Read Mark 1:1-11
ALSO IN SCRIPTURE
“The crowds were saying, “This is the prophet Jesus from Nazareth in Galilee.” Then Jesus entered the temple and drove out all who were selling and buying in the temple, and he overturned the tables of the money changers and the seats of those who sold doves. He said to them, “It is written, ‘My house shall be called a house of prayer’; but you are making it a den of robbers.” The blind and the lame came to him in the temple, and he cured them.” (Matthew 21:11-14 NRSV)
The mob rules, does it not? We all know about “mob mentality” and how it is really a force to be reckoned with. We have seen on the news how people in mobs can do some crazy, scary and unimaginable things. I instantly think of Beauty and the Beast, when Belle magically shows her fellow villagers the beast through her enchanted mirror. Once the villagers see him, once they lay eyes on him, terror overcomes them. Seizing the moment, Gaston pulls out his sword and begins to sway the crowd to follow him in killing the beast. Of course, Gaston is successful and they do, indeed, take up arms and follow him.
When we think of Palm Sunday, we see such a fickle crowd. They were looking for a hero, for anyone, to come along and claim the role of Messiah. So, when Jesus comes (intentionally and prophetically) riding in on a donkey, the crowd was there and ready to hail him as king. “Hosanna, hosanna!” The crowd roared with excitement, “Blessed is the One who comes in the name of the Lord! Hosanna, hosanna!” But was it the Lord they were praising, or was it their idea of the Lord? Without being too critical or judgmental, they had good reason to hope for their idea of the Lord. After centuries of subjugation and oppression, they were longing for God to come and liberate them.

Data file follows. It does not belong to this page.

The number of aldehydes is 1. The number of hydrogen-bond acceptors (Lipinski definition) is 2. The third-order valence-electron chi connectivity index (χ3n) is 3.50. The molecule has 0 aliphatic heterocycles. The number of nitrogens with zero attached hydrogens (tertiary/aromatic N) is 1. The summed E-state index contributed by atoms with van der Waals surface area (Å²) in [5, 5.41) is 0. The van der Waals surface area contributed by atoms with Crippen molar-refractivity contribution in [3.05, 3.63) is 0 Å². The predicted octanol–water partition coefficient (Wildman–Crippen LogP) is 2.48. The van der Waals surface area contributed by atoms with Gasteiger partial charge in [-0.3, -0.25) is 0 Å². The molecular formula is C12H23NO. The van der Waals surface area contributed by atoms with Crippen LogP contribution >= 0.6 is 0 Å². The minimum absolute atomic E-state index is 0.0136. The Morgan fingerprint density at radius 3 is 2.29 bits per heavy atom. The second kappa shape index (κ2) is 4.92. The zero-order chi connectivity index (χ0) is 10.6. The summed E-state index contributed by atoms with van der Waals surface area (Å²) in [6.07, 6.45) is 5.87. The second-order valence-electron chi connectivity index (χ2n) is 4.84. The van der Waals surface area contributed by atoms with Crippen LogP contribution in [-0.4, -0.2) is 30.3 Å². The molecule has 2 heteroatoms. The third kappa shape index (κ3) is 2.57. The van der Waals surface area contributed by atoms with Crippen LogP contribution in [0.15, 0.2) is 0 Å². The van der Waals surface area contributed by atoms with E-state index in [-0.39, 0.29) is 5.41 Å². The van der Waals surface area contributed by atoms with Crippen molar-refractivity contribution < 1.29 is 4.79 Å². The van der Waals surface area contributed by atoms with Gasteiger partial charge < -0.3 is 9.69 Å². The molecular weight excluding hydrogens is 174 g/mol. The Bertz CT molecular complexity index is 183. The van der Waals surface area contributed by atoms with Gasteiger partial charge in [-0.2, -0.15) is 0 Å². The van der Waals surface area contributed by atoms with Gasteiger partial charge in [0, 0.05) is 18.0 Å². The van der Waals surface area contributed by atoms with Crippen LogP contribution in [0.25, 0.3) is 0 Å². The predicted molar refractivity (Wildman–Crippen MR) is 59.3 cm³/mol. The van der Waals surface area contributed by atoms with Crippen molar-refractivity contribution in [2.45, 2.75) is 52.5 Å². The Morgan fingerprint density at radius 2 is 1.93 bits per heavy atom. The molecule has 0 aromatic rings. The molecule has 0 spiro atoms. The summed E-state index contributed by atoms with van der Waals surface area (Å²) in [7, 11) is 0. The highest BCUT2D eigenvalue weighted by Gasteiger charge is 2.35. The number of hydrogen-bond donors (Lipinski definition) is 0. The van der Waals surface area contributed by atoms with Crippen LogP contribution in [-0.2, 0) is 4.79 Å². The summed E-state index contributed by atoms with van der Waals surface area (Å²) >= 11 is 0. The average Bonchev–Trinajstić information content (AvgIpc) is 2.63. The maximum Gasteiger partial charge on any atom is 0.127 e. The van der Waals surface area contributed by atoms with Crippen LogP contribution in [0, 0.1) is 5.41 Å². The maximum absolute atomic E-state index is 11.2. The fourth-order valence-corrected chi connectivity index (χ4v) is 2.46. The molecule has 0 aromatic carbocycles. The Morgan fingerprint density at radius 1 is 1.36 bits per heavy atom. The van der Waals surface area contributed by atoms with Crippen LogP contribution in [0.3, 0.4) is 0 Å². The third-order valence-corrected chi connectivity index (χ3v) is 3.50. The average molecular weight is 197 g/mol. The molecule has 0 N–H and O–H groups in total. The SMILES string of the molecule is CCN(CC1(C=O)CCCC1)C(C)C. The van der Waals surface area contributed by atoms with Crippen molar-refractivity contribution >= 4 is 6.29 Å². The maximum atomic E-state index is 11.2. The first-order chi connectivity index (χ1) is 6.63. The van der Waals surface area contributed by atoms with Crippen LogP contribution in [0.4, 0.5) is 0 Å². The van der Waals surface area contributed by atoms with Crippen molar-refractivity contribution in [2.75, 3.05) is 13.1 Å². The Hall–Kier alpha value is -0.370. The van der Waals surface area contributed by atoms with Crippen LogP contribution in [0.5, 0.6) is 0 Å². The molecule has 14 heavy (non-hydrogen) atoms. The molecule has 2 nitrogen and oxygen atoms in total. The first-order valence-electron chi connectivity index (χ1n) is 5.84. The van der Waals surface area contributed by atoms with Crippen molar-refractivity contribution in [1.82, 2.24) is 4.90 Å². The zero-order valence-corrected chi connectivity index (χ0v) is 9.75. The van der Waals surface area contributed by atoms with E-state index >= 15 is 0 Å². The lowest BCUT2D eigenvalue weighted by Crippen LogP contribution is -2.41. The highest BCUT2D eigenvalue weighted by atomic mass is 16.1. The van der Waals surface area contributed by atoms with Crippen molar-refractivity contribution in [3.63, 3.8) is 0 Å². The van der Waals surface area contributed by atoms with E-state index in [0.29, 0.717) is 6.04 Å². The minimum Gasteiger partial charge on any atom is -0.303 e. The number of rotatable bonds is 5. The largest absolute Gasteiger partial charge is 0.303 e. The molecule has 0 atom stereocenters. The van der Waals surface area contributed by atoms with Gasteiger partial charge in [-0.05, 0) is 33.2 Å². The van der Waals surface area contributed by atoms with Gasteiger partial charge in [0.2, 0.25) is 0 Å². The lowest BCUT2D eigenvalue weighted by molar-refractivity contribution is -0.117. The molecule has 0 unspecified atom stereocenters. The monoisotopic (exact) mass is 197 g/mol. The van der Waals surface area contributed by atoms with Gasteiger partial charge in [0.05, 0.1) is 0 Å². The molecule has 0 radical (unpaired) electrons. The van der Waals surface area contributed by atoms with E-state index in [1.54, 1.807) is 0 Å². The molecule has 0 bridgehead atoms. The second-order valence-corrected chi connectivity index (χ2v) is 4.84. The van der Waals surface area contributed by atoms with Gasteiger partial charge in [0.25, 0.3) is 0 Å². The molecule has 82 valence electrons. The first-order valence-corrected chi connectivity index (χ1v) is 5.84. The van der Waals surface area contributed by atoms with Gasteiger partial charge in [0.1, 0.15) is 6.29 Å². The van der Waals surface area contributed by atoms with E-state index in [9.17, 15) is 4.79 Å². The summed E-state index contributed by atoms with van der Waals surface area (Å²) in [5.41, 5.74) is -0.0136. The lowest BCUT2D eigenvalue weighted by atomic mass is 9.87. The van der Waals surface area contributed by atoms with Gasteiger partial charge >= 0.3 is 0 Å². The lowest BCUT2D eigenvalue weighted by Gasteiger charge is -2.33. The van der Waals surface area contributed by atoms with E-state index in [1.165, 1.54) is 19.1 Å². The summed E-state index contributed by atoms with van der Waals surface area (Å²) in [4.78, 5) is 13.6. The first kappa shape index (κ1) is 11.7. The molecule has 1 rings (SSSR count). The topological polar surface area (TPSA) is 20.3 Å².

This “king”, however, was not going to live up to their hopes and expectations; rather, this “king” was going to ride into the city, head to the Temple and start turning stuff, quite literally, upside down. Jesus’ first move as the crowd-proclaimed “king” was to go into the heart of Jewish worship and call out the religious leaders of his day and age. This is a far cry from the anti-Roman Messiah that everyone was hoping for. That’s not to say Jesus was pro-Roman. No, not at all. He was pro-Jewish without a shadow of a doubt and it was from that passion for his people, and his God, that Jesus acted out in anger toward a temple and its leadership. As a result, the fickle mob changed its opinion of this Jesus and went from proclaiming him “king” to handing him over to Pontius Pilate as a criminal and a traitor.
We too, like the Temple, get corrupted by the surrounding world and its influences. We may be the church, we may be Christ’s community of faith, we may be proclaiming Jesus to be the Son of God; however, does Jesus meet up to our hopes and expectations? Will Jesus come in and champion our “Christian” cause, will he love our theology, and uphold our rigorous doctrines? Or, like he did in the temple, will Christ come and start turning stuff upside down in a fit of cleansing anger? This holy week, let us be challenged to not be a part of the fickle crowd; rather, let us begin to reflect on who we are and what Christ is calling us to be. Let the things that need cleansing be purged from us, and let the Christ who would be king reign in our hearts forever.
THOUGHT OF THE DAY
“A [person] who wants to lead the orchestra must turn his back on the crowd.” – Max Lucado
Lord, give me the strength to turn my heart over to you regardless of what the “crowd” is shouting. Turn the tables in my temple so that I may see the need to change and so that I may act accordingly. Amen.